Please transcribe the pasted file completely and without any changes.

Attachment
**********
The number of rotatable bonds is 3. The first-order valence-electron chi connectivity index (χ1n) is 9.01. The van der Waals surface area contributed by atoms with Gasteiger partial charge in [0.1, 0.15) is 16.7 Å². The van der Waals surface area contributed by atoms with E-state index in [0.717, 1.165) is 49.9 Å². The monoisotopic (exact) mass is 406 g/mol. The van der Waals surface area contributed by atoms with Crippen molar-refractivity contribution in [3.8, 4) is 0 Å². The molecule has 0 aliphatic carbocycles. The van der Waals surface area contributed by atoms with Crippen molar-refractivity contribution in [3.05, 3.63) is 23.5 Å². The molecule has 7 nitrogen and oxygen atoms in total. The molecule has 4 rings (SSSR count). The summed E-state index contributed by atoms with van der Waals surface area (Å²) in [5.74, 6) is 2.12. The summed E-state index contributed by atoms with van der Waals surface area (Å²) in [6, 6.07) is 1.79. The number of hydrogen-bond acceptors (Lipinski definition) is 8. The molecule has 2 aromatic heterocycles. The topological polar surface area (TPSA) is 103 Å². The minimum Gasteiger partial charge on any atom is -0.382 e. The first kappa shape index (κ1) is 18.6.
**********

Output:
The number of rotatable bonds is 3. The first-order valence-electron chi connectivity index (χ1n) is 9.01. The van der Waals surface area contributed by atoms with Gasteiger partial charge in [0.1, 0.15) is 16.7 Å². The van der Waals surface area contributed by atoms with E-state index in [0.717, 1.165) is 49.9 Å². The monoisotopic (exact) mass is 406 g/mol. The van der Waals surface area contributed by atoms with Crippen molar-refractivity contribution in [3.8, 4) is 0 Å². The molecule has 0 aliphatic carbocycles. The van der Waals surface area contributed by atoms with Crippen molar-refractivity contribution in [3.05, 3.63) is 23.5 Å². The molecule has 7 nitrogen and oxygen atoms in total. The molecule has 4 rings (SSSR count). The summed E-state index contributed by atoms with van der Waals surface area (Å²) in [5.74, 6) is 2.12. The summed E-state index contributed by atoms with van der Waals surface area (Å²) in [6, 6.07) is 1.79. The number of hydrogen-bond acceptors (Lipinski definition) is 8. The molecule has 2 aromatic heterocycles. The topological polar surface area (TPSA) is 103 Å². The minimum Gasteiger partial charge on any atom is -0.382 e. The first kappa shape index (κ1) is 18.6.